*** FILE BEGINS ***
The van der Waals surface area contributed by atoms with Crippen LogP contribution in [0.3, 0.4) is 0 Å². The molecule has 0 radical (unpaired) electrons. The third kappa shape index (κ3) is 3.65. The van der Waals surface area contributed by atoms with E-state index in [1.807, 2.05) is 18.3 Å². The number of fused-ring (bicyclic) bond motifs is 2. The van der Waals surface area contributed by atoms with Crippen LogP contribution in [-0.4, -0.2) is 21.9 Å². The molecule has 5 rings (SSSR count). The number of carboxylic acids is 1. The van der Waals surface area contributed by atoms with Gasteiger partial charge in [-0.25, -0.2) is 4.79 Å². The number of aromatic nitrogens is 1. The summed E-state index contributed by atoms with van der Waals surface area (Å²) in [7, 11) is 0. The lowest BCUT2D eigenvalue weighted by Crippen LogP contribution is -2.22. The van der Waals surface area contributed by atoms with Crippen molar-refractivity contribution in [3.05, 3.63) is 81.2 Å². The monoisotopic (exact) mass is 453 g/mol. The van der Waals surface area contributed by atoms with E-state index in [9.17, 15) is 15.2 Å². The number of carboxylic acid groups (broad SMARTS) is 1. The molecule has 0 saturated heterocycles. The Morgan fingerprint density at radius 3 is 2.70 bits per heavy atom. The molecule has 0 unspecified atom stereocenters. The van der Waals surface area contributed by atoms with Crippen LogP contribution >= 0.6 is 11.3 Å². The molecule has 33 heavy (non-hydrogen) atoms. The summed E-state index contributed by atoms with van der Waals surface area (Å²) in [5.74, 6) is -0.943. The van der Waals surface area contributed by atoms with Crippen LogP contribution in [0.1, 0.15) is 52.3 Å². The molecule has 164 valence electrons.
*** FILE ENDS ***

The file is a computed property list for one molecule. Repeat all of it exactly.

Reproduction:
The van der Waals surface area contributed by atoms with Crippen LogP contribution in [0.3, 0.4) is 0 Å². The molecule has 0 radical (unpaired) electrons. The third kappa shape index (κ3) is 3.65. The van der Waals surface area contributed by atoms with E-state index in [1.807, 2.05) is 18.3 Å². The number of fused-ring (bicyclic) bond motifs is 2. The van der Waals surface area contributed by atoms with Crippen LogP contribution in [-0.4, -0.2) is 21.9 Å². The molecule has 5 rings (SSSR count). The number of carboxylic acids is 1. The van der Waals surface area contributed by atoms with Gasteiger partial charge in [-0.25, -0.2) is 4.79 Å². The number of aromatic nitrogens is 1. The summed E-state index contributed by atoms with van der Waals surface area (Å²) in [7, 11) is 0. The lowest BCUT2D eigenvalue weighted by Crippen LogP contribution is -2.22. The van der Waals surface area contributed by atoms with Crippen molar-refractivity contribution in [3.05, 3.63) is 81.2 Å². The monoisotopic (exact) mass is 453 g/mol. The van der Waals surface area contributed by atoms with E-state index in [9.17, 15) is 15.2 Å². The number of carboxylic acid groups (broad SMARTS) is 1. The molecule has 0 saturated heterocycles. The Morgan fingerprint density at radius 3 is 2.70 bits per heavy atom. The molecule has 0 unspecified atom stereocenters. The van der Waals surface area contributed by atoms with Crippen LogP contribution >= 0.6 is 11.3 Å². The molecule has 33 heavy (non-hydrogen) atoms. The summed E-state index contributed by atoms with van der Waals surface area (Å²) in [5.74, 6) is -0.943. The van der Waals surface area contributed by atoms with Crippen LogP contribution in [0.1, 0.15) is 52.3 Å². The molecule has 164 valence electrons.